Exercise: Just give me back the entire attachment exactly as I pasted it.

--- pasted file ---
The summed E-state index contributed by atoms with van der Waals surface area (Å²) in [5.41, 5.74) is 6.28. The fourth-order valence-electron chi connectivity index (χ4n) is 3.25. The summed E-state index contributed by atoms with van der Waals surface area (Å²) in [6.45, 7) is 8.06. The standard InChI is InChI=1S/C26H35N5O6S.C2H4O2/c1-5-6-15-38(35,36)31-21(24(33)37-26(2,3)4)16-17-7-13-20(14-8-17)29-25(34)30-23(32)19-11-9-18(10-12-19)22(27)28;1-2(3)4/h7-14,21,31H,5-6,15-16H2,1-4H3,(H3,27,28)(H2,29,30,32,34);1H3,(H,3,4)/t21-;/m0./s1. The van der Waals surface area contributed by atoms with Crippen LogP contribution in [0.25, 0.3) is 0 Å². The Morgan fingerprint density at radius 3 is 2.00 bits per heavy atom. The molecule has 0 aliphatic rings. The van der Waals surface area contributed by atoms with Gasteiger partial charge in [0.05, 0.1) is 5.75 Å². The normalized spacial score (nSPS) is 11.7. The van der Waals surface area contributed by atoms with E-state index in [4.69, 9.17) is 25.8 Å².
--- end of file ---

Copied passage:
The summed E-state index contributed by atoms with van der Waals surface area (Å²) in [5.41, 5.74) is 6.28. The fourth-order valence-electron chi connectivity index (χ4n) is 3.25. The summed E-state index contributed by atoms with van der Waals surface area (Å²) in [6.45, 7) is 8.06. The standard InChI is InChI=1S/C26H35N5O6S.C2H4O2/c1-5-6-15-38(35,36)31-21(24(33)37-26(2,3)4)16-17-7-13-20(14-8-17)29-25(34)30-23(32)19-11-9-18(10-12-19)22(27)28;1-2(3)4/h7-14,21,31H,5-6,15-16H2,1-4H3,(H3,27,28)(H2,29,30,32,34);1H3,(H,3,4)/t21-;/m0./s1. The van der Waals surface area contributed by atoms with Crippen LogP contribution in [0.25, 0.3) is 0 Å². The Morgan fingerprint density at radius 3 is 2.00 bits per heavy atom. The molecule has 0 aliphatic rings. The van der Waals surface area contributed by atoms with Gasteiger partial charge in [0.05, 0.1) is 5.75 Å². The normalized spacial score (nSPS) is 11.7. The van der Waals surface area contributed by atoms with E-state index in [4.69, 9.17) is 25.8 Å².